• Plant each plant
  • Water thouroughly
  • Mulch

Be sure to water regularly throughout the season and by late summer, you’ll be ready to declare victory over bland store-bought tomatoes and other long-distance produce.

 

Plant a Pizza Garden

If your family loves Italian food, why not plant a pizza garden? It’s simple, inexpensive and will help you add fresh Italian flair to any meal.

For my container pizza garden I chose:

  • 1 Super Italian Paste tomato
  • 1 Green Bush zucchini (mine came with three seedlings in one pot, and since there wasn’t room for all of them I shared the rest with friends)
  • 1 Italian oregano
  • 1 Genovese basil
  • 1 Italian Pesto basil (Growing Tip:f you’re new to growing a certain type of plant or haven’t had much luck with it in the past, selecting different varieties can improve your chances of success and help you learn which perform best in your area)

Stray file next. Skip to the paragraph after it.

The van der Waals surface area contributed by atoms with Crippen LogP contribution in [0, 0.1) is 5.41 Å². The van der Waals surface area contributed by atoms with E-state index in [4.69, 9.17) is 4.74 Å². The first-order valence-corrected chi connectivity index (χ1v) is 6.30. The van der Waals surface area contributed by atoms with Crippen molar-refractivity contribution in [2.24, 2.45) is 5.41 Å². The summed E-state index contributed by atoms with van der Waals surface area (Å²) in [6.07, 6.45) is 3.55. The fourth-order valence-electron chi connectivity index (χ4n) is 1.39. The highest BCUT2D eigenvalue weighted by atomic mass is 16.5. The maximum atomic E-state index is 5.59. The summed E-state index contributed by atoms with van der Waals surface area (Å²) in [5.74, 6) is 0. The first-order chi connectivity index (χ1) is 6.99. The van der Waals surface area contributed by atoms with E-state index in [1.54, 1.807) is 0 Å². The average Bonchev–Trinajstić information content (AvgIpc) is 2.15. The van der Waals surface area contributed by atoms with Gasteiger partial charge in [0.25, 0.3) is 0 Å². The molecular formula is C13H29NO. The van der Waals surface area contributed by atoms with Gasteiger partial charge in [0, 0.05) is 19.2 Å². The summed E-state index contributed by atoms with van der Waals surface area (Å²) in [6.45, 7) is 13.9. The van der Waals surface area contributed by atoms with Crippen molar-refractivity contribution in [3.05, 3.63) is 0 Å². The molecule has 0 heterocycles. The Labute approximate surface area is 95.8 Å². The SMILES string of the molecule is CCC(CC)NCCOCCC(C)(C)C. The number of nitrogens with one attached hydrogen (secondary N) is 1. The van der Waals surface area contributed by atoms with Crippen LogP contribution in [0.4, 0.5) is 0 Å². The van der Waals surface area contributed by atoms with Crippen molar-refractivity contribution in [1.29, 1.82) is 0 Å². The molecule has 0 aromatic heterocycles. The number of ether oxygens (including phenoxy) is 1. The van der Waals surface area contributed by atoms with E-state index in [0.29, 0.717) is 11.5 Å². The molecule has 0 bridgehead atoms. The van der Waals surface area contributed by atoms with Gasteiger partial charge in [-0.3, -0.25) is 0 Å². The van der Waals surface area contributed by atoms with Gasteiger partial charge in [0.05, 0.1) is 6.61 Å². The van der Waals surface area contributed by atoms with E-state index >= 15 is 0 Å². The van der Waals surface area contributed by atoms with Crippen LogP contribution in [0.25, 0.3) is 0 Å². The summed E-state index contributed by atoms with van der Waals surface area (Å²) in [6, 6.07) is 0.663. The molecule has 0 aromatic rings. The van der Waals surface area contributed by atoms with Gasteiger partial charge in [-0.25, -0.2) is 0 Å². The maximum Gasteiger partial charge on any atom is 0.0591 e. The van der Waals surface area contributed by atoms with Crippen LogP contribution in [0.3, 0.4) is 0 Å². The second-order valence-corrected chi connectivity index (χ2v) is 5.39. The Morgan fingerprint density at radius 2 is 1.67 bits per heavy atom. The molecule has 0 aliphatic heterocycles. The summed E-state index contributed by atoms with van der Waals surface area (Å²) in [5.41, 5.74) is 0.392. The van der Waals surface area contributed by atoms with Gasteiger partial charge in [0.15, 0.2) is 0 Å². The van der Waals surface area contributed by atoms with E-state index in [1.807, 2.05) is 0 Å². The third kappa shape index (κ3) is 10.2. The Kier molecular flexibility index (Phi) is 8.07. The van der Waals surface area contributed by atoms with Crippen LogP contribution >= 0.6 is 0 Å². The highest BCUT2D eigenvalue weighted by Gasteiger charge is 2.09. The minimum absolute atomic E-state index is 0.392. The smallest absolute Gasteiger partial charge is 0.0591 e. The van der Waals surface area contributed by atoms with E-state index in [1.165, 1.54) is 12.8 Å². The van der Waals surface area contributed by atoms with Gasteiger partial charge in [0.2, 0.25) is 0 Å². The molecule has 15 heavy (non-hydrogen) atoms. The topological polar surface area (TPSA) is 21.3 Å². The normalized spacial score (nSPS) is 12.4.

• 3 trailing rosemary (Money Saving Tip: Be sure to check the groundcover section of your nursery–you can get more plants for less money and the smaller individual size makes them easier to work with, I plan to plant the other 3 from the six pack I bought in the pot that holds my Eureka lemon tree)

You’ll need:

  • A large pot and potting soil or clear planting area in your garden that receives at least six full hours of sun per day
  • One tomato cage per tomato plant
  • Mulch
  • A variety of Italian vegetable and herb plants

To plant your pizza garden:

  • Clear your planting bed of any rocks and weeds (find container planting instructions and tips here)
  • Leaving your plants in their pots, arrange them on the soil to decide where each plant will go–put the tallest plants in the back so they don’t block the sun from reaching the smaller plants
  • Dig a hole for each plant slightly wider and deeper than its current pot
  • Plant each plant
  • Water thouroughly
  • Mulch

Be sure to water regularly throughout the season and by late summer, you should have all the makings of the perfect Italian feast.

 

Designing an Edible Garden: Before You Start